Thursday, December 22, 2011

2011 Album Index 50-41

50a. The Gloomcatcher - Starla Over the Fences [EP]

Jessy Ribordy's overflow project in the process of making music for The River Empires over the last couple of years. The debut LP from 2010 Slow Chorale I really enjoyed much of, and still find has not found quite the numbers from TRE and The Dear Hunter fans as I'd expect.

And this EP was I guess some material that he hadn't quite finished when Slow Chorale came out. Unfortunately, not many people talked about it or knew it was released this Summer. Although I did post some stuff about it, but in the grand scheme of things, 1 blog can only reach so many people, right?

Musically, it does share a lot with the Slow Chorale songs. The folky, dramatic, ironic lyrical style anyway. I'd say where it differs is primarily the use of keys, namely on the 1st 2 tracks "Junelight" and "Younger Wives." The other songs are more singer/songwriter, which hearing Jessy make those kind of tunes, I'm definitely more into than most typical singer/songwriters.

The concept behind it being about a Trial in the 1880's is not exactly mentioned in detail, but perhaps the lyrics are including more about the backgrounds of the people involved in the trial.

Overall, a good, solid EP, but I suppose The Gloomcatcher's potential is still unclear as there's a lot to like with this EP and Slow Chorale, but neither release has reached the addictive level of other great records. I guess depending on Jessy's schedule with The River Empires, Falling Up, and/or any other outside work, like scoring music for movies, The Gloomcatcher's future (or lack of sadly) may be based on.

Suggested: Younger Wives, Junelight, Horses

50b. Memoryhouse - The Years [EP]

This is technically the re-release/re-recording/re-mastering I guess of this Toronto based duo's debut EP from 2010. It includes a few new tracks as well. I guess the best thing to say about it is reminded me at times of a couple of groups I have adored. Warpaint, but maybe moreso, Kacica. The dreamy, ethereal, healing tone. And I'm a sucker for that trippy, sad, therapeutic music. I swear at least 3 or 4 times I listened to the tune "Modern, Normal" and thought I had been so mesmerized, I could have been somewhere else. Like astral-projection, something metaphysical, or having a dream and not realizing it.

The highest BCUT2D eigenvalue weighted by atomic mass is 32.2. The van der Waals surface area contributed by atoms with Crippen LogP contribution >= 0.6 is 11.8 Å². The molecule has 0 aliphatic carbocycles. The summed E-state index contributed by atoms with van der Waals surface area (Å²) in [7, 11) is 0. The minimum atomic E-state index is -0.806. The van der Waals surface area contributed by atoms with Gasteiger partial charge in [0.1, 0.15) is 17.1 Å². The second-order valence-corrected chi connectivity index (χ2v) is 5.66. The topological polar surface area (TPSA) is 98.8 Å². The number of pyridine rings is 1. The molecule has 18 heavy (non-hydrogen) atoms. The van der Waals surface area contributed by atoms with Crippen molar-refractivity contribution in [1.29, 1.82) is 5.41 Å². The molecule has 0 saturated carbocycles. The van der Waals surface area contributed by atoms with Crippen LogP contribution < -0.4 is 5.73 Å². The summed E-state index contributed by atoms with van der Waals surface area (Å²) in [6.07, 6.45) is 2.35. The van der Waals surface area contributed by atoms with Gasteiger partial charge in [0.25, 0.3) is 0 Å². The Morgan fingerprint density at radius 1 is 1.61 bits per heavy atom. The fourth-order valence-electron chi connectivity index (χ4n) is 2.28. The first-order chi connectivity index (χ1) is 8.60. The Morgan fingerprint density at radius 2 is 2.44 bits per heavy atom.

And I'll credit Radio K for this one, as I heard them air songs off it a handful of times this Summer and Fall. Even though with the Radio K and P4K pimping, I'm still on board with this group. One of those (potential) rare hipster finds that are at least intriguing when they become visible. And their debut full-length is coming out on February 12, 2012 titled The Slideshow Effect. I guess we'll see if that ends up retaining their charm and special brand of hypnotic music.

One note about this though, as some people I know can't deal with drum machines, as I believe at least some of this does not include real drums. But their style of music actually doesn't seem to warrant much if any drums.

Suggested: Sleep Patterns, Modern, Normal

49. Opeth - Heritage

A polarizing record, and one that I can't say is even close to their best work. But I am not down about it really. It is what it is. And it's not Metal, which is not a big deal. But, it is more in the vein of Damnation, for me not to look at it like another band almost.

It really is Mikael getting to play Jethro Tull and King Crimson in some ways. Or Wolfmother for that matter. The 70's psychedelic (at times stoner) rock worship has been done by a number of other artists over the last 5 years especially. Some I found a waste of time (remember that band Astra?) to one-album wonders (Black Mountain) to some like Wolfmother, who don't try to reinvent any wheels.

And Opeth did not try to reinvent any wheels here. They just decided to make a retro-sounding record. And it worked for the most part. The songwriting is still good enough, and ear-worm worthy, namely "The Devil's Orchard" and "Slither."

Is this where Opeth is going? who knows. I do wonder if using the harsh-effect of growling on Mikael's voice all these years has led him to retire that trademark of his and the band's sound. Which may be sad, but understandable to me. But like some other records this year (that'll be in this years Index), this another case of the masses making too big a deal about what they expect from an artist with a large legacy they really have no responsibility to live up to.

So I'm just sitting back and not really expecting much. Much like 2008's Watershed, there's far too many who overreact and overrate things. Meanwhile, I just find other music to lean towards, and just enjoy this for what it is.

48. Jonas Bjerre - Songs and Music from the Movie Skyscraper